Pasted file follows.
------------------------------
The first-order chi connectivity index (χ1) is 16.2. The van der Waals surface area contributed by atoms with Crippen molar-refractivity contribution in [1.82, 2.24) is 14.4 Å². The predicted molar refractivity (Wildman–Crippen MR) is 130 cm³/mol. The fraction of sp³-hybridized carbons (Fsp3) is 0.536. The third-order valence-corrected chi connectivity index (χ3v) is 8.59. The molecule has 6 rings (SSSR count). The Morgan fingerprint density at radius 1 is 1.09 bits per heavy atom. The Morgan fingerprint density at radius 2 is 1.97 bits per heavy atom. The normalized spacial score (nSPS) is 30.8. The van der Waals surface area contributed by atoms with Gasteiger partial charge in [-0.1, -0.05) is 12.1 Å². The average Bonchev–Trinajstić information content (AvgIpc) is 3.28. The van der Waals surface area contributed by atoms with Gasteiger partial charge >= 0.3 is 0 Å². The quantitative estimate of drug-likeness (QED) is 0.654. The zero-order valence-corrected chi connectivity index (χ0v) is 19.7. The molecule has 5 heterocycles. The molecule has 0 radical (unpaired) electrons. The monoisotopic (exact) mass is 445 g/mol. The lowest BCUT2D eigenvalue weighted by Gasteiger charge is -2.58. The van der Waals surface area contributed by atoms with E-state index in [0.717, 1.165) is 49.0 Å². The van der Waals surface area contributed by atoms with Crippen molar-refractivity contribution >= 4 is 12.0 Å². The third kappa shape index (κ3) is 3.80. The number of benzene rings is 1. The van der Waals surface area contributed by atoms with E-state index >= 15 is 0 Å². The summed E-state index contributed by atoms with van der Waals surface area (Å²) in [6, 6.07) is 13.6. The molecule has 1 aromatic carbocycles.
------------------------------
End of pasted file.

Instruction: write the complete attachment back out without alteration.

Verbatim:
The first-order chi connectivity index (χ1) is 16.2. The van der Waals surface area contributed by atoms with Crippen molar-refractivity contribution in [1.82, 2.24) is 14.4 Å². The predicted molar refractivity (Wildman–Crippen MR) is 130 cm³/mol. The fraction of sp³-hybridized carbons (Fsp3) is 0.536. The third-order valence-corrected chi connectivity index (χ3v) is 8.59. The molecule has 6 rings (SSSR count). The Morgan fingerprint density at radius 1 is 1.09 bits per heavy atom. The Morgan fingerprint density at radius 2 is 1.97 bits per heavy atom. The normalized spacial score (nSPS) is 30.8. The van der Waals surface area contributed by atoms with Gasteiger partial charge in [-0.1, -0.05) is 12.1 Å². The average Bonchev–Trinajstić information content (AvgIpc) is 3.28. The van der Waals surface area contributed by atoms with Gasteiger partial charge >= 0.3 is 0 Å². The quantitative estimate of drug-likeness (QED) is 0.654. The zero-order valence-corrected chi connectivity index (χ0v) is 19.7. The molecule has 5 heterocycles. The molecule has 0 radical (unpaired) electrons. The monoisotopic (exact) mass is 445 g/mol. The lowest BCUT2D eigenvalue weighted by Gasteiger charge is -2.58. The van der Waals surface area contributed by atoms with E-state index in [0.717, 1.165) is 49.0 Å². The van der Waals surface area contributed by atoms with Crippen molar-refractivity contribution >= 4 is 12.0 Å². The third kappa shape index (κ3) is 3.80. The number of benzene rings is 1. The van der Waals surface area contributed by atoms with E-state index >= 15 is 0 Å². The summed E-state index contributed by atoms with van der Waals surface area (Å²) in [6, 6.07) is 13.6. The molecule has 1 aromatic carbocycles.